Istanbul Oriental Ensemble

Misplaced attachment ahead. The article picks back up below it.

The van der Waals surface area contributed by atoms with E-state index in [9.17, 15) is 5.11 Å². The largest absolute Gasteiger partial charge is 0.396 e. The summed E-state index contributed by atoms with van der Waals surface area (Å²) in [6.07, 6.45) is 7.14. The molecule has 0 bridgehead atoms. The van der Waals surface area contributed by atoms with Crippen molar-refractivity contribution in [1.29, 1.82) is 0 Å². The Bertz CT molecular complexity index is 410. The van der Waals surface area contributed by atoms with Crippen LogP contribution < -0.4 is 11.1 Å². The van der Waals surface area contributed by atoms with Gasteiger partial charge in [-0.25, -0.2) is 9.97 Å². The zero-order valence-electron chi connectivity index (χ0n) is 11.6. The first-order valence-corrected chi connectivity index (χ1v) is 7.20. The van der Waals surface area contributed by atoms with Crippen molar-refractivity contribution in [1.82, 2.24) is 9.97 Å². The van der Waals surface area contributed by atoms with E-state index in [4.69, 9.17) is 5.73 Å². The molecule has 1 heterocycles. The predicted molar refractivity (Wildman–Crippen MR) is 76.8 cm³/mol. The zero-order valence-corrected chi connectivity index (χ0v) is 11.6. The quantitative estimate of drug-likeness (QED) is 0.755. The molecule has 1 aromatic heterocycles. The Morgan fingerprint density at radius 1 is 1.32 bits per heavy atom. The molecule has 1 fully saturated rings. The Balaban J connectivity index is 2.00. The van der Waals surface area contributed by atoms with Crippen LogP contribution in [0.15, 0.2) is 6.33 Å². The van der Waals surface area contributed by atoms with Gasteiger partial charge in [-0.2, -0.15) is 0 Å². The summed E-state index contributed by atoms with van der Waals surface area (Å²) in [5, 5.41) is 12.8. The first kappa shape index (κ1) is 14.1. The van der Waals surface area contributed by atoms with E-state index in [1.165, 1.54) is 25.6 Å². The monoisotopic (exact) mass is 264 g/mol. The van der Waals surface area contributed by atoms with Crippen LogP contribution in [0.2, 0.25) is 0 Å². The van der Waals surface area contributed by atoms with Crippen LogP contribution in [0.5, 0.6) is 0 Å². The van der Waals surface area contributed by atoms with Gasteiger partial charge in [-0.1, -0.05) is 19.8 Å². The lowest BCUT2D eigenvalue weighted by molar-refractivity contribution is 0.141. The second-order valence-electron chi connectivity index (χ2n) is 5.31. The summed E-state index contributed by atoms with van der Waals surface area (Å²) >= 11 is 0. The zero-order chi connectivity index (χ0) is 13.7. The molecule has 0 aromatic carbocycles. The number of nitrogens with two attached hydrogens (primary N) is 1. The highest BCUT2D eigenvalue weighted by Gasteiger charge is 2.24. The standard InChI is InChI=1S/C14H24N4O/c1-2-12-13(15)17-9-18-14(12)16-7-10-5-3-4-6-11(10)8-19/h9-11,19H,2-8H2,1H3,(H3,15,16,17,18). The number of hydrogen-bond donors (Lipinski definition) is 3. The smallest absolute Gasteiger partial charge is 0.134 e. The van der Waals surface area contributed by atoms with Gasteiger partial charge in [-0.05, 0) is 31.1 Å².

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From one of the leaders on the Turkish music scene comes this album on the relatively small Network Medien label out of Germany. The foremost treat in this album is Burhan Ocal's outstanding darbuka playing. He is a master on the small drum and shows off his prowess in every possible way on the album, from simple accompaniment to five-minute virtuosic solos. A case in point is the aptly titled "Kor Gibi Darbuka," wherein he makes full use of the spectrum of sounds available on the drum. The album opens up with a song that sounds suspiciously similar to Astor Piazzolla's Libertango in places, but with a definite Middle Eastern tinge to it. The flute playing is perhaps best shown on that same opening track, with the outstanding Ferdi Nadaz, who died soon after making these recordings. He is also featured on clarinet throughout the album to good effect. Each player on the album is perhaps worthy of being a solo star in their own right, with qanun, oud, violin, darbuka, and pipe players each leaving a mark of outstanding ability both in solo runs and in combination with the full ensemble. Alaattin Coskunner's qanun is itself worth the price of the album, filling textures at will and switching over to solo runs up and down the scale when given the chance. For a basic look at the Turkish traditional music scene, this isn't a bad album at all. For an outright enjoyable romp through the traditions of Asia Minor with the aid of a number of virtuosos, this is the perfect album. Burhan Ocal's ensemble has been pleasing audiences for some time worldwide, and here they show exactly why the audiences are pleased.

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